NVIDIA, Intel, AMD Snag $258 Million Department of Energy Grant For Exascale Supercomputers

With the Chinese dominating the charts when it comes to the world’s most powerful supercomputers, the United States is looking to leverage its homegrown talent to usher in next-generation exascale computing. The Department of Energy (DOE) Exascale Computing Project (ECP) is funding six of the country’s top chip firms in order to ensure U.S. leadership in the field.

Those companies include AMD, Intel, NVIDIA, Hewlett-Packard Enterprise, IBM and Cray. The six companies will have access to $258 million in funds that will be dispersed over a three-year-period. According to DOE, the funds will be used by the six companies to boost research and development in hardware technology, software technology and application development. If all goes according to plan, the DOE envisions that at least one U.S.-based exascale supercomputer will be in operation by the year 2021.

Sunway TaihuLight

China's 93 petaFLOP TaihuLight supercomputer

“Continued U.S. leadership in high performance computing is essential to our security, prosperity, and economic competitiveness as a nation,” said DOE Secretary Rick Perry. “These awards will enable leading U.S. technology firms to marshal their formidable skills, expertise, and resources in the global race for the next stage in supercomputing—exascale-capable systems.”

For its part, NVIDIA is looking to bolt across the exascale finish line using a combination of CPUs and GPUs in order to improve energy efficiency, keeping power consumption in the 20- to 30-megawatt range. NVIDIA says that exascale systems built solely with CPUs alone would consume hundreds of megawatts.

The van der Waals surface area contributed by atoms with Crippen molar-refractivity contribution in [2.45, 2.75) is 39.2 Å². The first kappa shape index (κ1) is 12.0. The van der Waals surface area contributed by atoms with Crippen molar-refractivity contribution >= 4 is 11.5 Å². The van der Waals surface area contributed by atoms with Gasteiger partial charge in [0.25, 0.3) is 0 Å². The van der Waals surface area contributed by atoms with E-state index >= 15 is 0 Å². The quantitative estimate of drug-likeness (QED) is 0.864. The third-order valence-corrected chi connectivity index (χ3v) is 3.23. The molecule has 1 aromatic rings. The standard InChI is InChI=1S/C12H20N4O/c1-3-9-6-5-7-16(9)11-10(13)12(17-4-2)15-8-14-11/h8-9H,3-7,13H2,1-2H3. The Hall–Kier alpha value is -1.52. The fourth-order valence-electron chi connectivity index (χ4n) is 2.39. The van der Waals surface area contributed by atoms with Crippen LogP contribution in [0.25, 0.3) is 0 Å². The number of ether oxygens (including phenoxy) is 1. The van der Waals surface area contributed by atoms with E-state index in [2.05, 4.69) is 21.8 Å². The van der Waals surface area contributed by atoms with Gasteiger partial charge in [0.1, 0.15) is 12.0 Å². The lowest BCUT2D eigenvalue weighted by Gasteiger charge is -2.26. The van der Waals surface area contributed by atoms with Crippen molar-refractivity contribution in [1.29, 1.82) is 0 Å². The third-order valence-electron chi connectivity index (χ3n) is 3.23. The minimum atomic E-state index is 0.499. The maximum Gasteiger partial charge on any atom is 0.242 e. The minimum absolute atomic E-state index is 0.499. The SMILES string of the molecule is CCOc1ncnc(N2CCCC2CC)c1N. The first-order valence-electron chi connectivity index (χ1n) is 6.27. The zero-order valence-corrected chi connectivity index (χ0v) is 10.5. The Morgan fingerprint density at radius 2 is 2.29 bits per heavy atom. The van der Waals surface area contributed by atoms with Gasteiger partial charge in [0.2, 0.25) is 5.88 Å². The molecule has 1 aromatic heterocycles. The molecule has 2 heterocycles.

“Our R&D will focus on critical areas including energy-efficient GPU architectures and resilience,” writes NVIDIA. “Our findings may be incorporated into future generation GPU architectures after Volta (which will be used in the DOE’s upcoming flagship Summit and Sierra supercomputers, scheduled to go online in 2018).”

The world’s top two supercomputers hail from China, with the Oak Ridge National Laboratory’s Titan supercomputer taking the third place position. Getting an America back to the top of the charts with an exascale supercomputer — which would be more than 50 times faster than Titan — would not only be a huge boon for domestic tech giants, but it would also be an ego boost for tech aspirations for the country as a whole.

There’s also a practical component as well. The DOE says that strength in supercomputing will allow the U.S. to tackle “serious and urgent economic, environmental, and national security challenges based on energy, climate, and growing security threats.”


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